In Georgia, growers and extension agents know that citrus greening is something to watch out for and prepare for.

“In Florida it was already too late and with their tropical temperatures, they have not been able to stop the insects that spread the disease,” Price said.

Although the Asian citrus psyllid has gained the most attention, other pests are also problematic for citrus growers. Pest pressures vary geographically. In Georgia, the most troublesome pests are currently citrus leaf miners, leaf-footed bugs, citrus rust mites, spider mites, orange dog caterpillars and citrus scab.

In Texas, the Mexican fruit fly, also known as the Mexfly, threatens citrus production. The Texas Citrus Mutual website noted that the female flies lay eggs in the ripening fruit. As the eggs hatch, the larvae eat the flesh of the fruit, which leads to rot.

“This is one of the state’s top pests,” Murden said.

The most effective method of control is to remove all oranges from the tree at the end of the season. Eating or throwing away any leftover fruit reduces the Mexican fruit fly population.

Murden also includes rust mites as one of the top three pests in Texas citrus crops. Rust mites, also called silver mites, feed on the outside exposed surface of fruit, such as lemons. According to the University of California Integrated Pest Management, “feeding destroys rind cells and the surface becomes silvery on lemons [and] rust brown on mature oranges, or black on green oranges. Rust mite damage is similar to broad mite damage, except that somewhat larger fruit are affected. Most rust mite damage occurs from late spring to late summer. If the mite numbers increase quickly or if scarring appears, a pesticide application is generally required. In some cases, the infestation is localized and a spot treatment may be sufficient for control.”

Worms, called nematodes, can also be troublesome for orange growers across the United States. “HLB destroys half of a tree’s feeder roots before symptoms appear above ground,” said Larry Duncan with the University of Florida Institute of Food and Agriculture Sciences’ Citrus Research and Education Center. “So, other root problems such as nematodes are much more serious today than before HLB infected our trees.”

The citrus nematode (Tylenchulus semipenetrans) is present in all citrus industries worldwide, said Duncan. This pest is specialized to citrus plants and has only a few other hosts. It causes moderate damage and is not considered as damaging as other species and can be controlled.

“Often growers don’t even know citrus nematodes are on their trees. The trees can have good yield but with control, a grower can increase yield by about 15 percent,” Duncan said. “It does not cause major damage to trees, but as the population grows slowly, there is a thinning of the tree canopy and fruit become smaller.”

The citrus nematode is most damaging in dry land groves such as those found in Texas, California and Israel. It is not as damaging in tropical and subtropical regions. Dense populations rob carbon from the tree, thus creating smaller fruit size.

The burrowing nematode (Radopholus similis) is a more serious pest. Worldwide it impacts bananas, but it only attacks citrus in Florida. As its name implies, this nematode burrows deep below the soil’s surface and feeds on the roots there. Cultural practices such as irrigation and the state’s rootstock certification program have drastically helped in controlling this and other nematode pests.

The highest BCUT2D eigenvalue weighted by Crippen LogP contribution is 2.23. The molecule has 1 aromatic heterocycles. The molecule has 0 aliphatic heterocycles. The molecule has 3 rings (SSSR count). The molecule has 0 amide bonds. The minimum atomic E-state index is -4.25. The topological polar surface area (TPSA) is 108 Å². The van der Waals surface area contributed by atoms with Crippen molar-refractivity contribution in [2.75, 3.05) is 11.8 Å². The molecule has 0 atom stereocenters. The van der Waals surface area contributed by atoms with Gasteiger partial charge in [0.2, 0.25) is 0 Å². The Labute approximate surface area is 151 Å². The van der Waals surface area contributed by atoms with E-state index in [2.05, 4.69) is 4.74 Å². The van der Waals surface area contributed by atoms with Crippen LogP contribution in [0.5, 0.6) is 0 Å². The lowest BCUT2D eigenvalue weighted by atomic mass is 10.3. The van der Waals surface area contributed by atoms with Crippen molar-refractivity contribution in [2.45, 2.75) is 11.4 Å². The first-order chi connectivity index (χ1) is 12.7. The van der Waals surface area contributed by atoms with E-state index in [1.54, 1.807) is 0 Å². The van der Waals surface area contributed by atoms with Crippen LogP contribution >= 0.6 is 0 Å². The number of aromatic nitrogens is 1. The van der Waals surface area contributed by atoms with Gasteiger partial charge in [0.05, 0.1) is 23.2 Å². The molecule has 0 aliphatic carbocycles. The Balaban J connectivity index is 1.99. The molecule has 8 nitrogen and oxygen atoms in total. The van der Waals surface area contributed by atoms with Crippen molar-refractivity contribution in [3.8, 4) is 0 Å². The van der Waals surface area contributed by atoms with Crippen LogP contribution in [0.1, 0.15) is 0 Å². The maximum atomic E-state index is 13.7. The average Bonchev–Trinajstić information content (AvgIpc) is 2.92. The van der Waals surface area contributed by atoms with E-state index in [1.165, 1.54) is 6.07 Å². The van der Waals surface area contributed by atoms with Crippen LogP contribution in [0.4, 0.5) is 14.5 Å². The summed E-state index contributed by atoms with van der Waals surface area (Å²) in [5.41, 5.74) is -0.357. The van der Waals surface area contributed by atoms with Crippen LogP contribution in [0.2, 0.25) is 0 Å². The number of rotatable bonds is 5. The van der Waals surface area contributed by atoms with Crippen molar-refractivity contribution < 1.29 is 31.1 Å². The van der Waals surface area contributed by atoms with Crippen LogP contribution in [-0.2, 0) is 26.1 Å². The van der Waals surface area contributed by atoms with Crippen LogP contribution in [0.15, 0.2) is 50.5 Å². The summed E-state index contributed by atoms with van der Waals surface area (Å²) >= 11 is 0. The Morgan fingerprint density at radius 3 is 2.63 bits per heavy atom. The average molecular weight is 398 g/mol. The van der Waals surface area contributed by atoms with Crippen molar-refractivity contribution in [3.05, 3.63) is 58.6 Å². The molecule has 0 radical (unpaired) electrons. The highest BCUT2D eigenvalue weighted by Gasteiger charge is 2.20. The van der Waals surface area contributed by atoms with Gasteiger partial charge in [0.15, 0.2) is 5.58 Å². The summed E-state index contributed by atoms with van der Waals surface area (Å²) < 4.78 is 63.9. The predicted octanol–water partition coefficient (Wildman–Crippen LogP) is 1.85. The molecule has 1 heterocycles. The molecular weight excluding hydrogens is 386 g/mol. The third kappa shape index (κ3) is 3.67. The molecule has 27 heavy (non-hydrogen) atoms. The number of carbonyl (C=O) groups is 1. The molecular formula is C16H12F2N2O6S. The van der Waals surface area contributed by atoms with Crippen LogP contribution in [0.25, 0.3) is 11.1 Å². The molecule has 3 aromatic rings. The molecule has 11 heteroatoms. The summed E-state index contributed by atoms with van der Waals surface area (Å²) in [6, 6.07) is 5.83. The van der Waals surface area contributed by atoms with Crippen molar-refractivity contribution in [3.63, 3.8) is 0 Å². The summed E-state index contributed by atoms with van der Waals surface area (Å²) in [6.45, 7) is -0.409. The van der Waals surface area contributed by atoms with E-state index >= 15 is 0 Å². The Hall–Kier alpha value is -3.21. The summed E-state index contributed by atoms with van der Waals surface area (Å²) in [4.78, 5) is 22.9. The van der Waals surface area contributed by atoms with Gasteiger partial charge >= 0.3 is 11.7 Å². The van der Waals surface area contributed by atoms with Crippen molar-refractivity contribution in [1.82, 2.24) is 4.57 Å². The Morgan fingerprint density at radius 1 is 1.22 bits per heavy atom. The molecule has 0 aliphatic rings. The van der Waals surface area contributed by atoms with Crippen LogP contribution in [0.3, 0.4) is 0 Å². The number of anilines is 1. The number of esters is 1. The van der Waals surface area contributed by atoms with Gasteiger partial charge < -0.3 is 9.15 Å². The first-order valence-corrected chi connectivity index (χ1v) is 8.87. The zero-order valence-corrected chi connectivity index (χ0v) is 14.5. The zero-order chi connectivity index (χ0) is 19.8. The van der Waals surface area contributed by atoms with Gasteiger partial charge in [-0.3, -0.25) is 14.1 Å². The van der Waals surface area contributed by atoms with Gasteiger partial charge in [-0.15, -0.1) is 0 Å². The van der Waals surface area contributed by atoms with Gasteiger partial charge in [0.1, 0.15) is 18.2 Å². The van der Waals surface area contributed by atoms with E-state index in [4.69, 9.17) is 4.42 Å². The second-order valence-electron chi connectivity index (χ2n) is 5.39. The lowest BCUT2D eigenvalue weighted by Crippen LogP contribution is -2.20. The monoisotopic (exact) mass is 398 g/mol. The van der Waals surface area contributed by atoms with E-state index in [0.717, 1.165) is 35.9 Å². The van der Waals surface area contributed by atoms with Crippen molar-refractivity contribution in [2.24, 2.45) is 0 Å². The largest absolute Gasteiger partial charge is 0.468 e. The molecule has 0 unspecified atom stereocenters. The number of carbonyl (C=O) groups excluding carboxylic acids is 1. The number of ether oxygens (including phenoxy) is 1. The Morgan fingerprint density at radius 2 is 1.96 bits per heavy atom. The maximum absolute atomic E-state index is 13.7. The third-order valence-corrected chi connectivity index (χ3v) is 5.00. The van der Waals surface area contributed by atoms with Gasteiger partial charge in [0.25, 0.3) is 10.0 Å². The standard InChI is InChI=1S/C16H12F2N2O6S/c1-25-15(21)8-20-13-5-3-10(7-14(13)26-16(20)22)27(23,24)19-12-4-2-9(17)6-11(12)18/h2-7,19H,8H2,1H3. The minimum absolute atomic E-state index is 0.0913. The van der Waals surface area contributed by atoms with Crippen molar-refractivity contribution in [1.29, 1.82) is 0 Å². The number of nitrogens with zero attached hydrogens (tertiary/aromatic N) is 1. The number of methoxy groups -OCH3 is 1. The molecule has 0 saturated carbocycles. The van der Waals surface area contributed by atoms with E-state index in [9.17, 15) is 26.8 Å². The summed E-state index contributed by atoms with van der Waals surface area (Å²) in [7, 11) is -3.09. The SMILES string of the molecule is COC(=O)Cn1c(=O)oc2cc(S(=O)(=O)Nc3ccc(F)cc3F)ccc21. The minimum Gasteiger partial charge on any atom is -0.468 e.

“Before irrigation, the roots in sandy soils had to grow deep into the soil for water and that’s where the nematodes thrive,” he said.

With irrigation delivering water (and nutrients when fertigating) to undamaged roots near the soil surface the tree is able to survive without the deeper roots destroyed by the nematode. The Florida rootstock certification program does not allow the sale of any rootstock that is infected with nematodes. The rootstock certification program, coupled with the cultural practices including the use of mowing and herbicides, have helped reduce the damage caused by this worm.

“Growers used to disc as a method of weed control, which cut the shallow roots that were undamaged by the nematode,” Duncan explained.

Nematode-resistant rootstock is another method of control.

The Swingle citrumelo is a rootstock used in Florida for its resistance to citrus nematode and other desirable traits, according to Duncan, who noted also that the Kuharski Carrizo rootstock is resistant to the burrowing nematode and another popular rootstock.

The coffee lesions nematode (Pratylenchus coffeae) also has worldwide distribution in the tropics. In other countries it primarily attacks bananas, coffee and yams; in Florida, it attacks citrus.

“Texas and California fall into the worldwide category, meaning that this nematode isn’t attacking citrus in those states,” he said. “This nematode is just as or more damaging than the burrowing nematode. It attacks the deep and the shallow roots.”

Harvest

Once harvested, oranges will not ripen further. It’s important to closely monitor the fruit and harvest at peak maturity. Under-ripe fruit will shrivel and sustain damage during packaging. Overripe fruit quickly rots. Inspect oranges on the trees, taste-test and use a laboratory analysis that measures a “soluble solid (or brix)/acid” ratio.

“I recommend all growers sell their best fruit and not rush to market with low-quality fruit,” Price said. “Young trees typically have more cull fruit. Georgia growers have to make a good first impression on their customers so they will continue to want our fruit.”

Satsumas must be hand clipped from trees; otherwise, part of the peel will be removed when plucking it from the tree. Being easy to peel is an advantage to consumers but requires more labor when harvesting.

Conclusion

Citrus production is complex. Best practices can vary from one region of the country to the next so it is critical to work with local experts. The significance of HLB cannot be overstated, especially for growers in the United States. However, for those interested in getting involved in growing oranges, other areas of the country are planting more acreage each year.